What Causes Loose Skin After Weight Loss?
The skin is the largest organ in your body and forms a protective barrier against the environment.
The innermost layer of your skin consists of proteins, including collagen and elastin. Collagen, which makes up 80% of your skin's structure, provides firmness and strength. Elastin provides elasticity and helps your skin stay tight.
During weight gain, skin expands to make room for increased growth in the abdomen and other parts of the body. Pregnancy is one example of this expansion.
Skin expansion during pregnancy occurs over a few months' time, and the expanded skin typically retracts within several months of the baby's birth.
By contrast, most overweight and obese people carry extra weight for years, often beginning as early as childhood or adolescence.
When skin has been significantly stretched and remains that way for a long period of time, collagen and elastin fibers become damaged. As a result, they lose some of their ability to retract (1).
Consequently, when someone loses a lot of weight, excess skin hangs from the body. In general, the greater the weight loss, the more pronounced the loose skin effect.
What's more, researchers report that patients who have weight loss surgery form less new collagen, and the composition is inferior compared with the collagen in young, healthy skin (2, 3, 4).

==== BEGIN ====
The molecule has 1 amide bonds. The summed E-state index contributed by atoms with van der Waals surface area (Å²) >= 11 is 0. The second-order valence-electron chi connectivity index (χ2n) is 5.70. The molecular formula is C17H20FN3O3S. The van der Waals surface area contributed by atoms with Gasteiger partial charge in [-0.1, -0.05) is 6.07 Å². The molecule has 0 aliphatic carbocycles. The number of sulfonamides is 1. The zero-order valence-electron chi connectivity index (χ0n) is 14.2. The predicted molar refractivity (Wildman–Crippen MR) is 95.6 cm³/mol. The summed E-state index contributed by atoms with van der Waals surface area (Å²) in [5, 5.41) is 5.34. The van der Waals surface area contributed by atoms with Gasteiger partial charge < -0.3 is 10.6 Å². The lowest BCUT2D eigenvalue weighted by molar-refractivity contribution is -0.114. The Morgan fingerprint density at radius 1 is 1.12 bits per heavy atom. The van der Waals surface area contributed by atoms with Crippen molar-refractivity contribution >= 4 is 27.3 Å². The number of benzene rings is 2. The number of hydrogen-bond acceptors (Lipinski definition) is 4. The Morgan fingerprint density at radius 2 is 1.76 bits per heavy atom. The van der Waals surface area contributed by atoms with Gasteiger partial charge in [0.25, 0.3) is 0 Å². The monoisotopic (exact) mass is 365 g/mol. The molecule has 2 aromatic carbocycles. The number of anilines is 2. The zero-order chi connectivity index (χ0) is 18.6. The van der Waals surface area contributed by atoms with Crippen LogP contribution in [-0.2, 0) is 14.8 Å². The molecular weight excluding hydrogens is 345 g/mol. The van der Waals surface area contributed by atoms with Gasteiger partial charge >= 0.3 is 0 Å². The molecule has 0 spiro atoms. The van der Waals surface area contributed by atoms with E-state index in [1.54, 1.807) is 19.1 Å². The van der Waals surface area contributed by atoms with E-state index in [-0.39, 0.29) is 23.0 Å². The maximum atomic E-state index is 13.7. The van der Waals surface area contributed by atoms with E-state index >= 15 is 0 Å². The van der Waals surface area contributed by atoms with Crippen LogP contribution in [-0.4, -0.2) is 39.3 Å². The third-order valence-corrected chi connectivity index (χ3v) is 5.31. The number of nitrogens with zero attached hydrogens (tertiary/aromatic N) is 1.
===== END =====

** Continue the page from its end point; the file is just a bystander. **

Bottom Line: Skin stretched during significant weight gain often loses its ability to retract after weight loss due to damage to collagen, elastin and other components responsible for elasticity.
Factors That Influence the Loss of Skin Elasticity
Several factors contribute to loose skin following weight loss:
Length of time overweight: In general, the longer someone has been overweight or obese, the looser their skin will be after weight loss due to elastin and collagen loss.
Amount of weight lost: Weight loss of 100 pounds (46 kg) or more typically results in a greater amount of hanging skin than more modest weight loss.
Age: Older skin has less collagen than younger skin and tends to be looser following weight loss (5).
Genetics: Genes may affect how your skin responds to weight gain and loss.